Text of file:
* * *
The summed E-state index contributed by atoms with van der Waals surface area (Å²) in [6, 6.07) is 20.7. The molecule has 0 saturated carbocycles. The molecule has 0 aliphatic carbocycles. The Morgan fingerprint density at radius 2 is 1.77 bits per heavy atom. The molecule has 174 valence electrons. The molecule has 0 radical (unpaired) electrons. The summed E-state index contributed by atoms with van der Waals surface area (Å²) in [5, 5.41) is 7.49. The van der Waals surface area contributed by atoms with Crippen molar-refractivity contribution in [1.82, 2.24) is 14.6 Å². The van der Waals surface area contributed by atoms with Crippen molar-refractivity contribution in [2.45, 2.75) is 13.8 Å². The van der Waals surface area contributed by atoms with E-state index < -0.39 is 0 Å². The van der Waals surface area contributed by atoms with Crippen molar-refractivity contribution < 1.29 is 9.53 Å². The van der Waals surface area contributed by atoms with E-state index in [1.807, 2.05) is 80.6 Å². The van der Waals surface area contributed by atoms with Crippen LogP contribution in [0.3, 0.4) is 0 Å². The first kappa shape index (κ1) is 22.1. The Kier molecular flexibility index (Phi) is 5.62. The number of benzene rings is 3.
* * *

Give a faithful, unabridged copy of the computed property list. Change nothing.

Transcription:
The summed E-state index contributed by atoms with van der Waals surface area (Å²) in [6, 6.07) is 20.7. The molecule has 0 saturated carbocycles. The molecule has 0 aliphatic carbocycles. The Morgan fingerprint density at radius 2 is 1.77 bits per heavy atom. The molecule has 174 valence electrons. The molecule has 0 radical (unpaired) electrons. The summed E-state index contributed by atoms with van der Waals surface area (Å²) in [5, 5.41) is 7.49. The van der Waals surface area contributed by atoms with Crippen molar-refractivity contribution in [1.82, 2.24) is 14.6 Å². The van der Waals surface area contributed by atoms with Crippen molar-refractivity contribution in [2.45, 2.75) is 13.8 Å². The van der Waals surface area contributed by atoms with E-state index < -0.39 is 0 Å². The van der Waals surface area contributed by atoms with Crippen molar-refractivity contribution < 1.29 is 9.53 Å². The van der Waals surface area contributed by atoms with E-state index in [1.807, 2.05) is 80.6 Å². The van der Waals surface area contributed by atoms with Crippen LogP contribution in [0.3, 0.4) is 0 Å². The first kappa shape index (κ1) is 22.1. The Kier molecular flexibility index (Phi) is 5.62. The number of benzene rings is 3.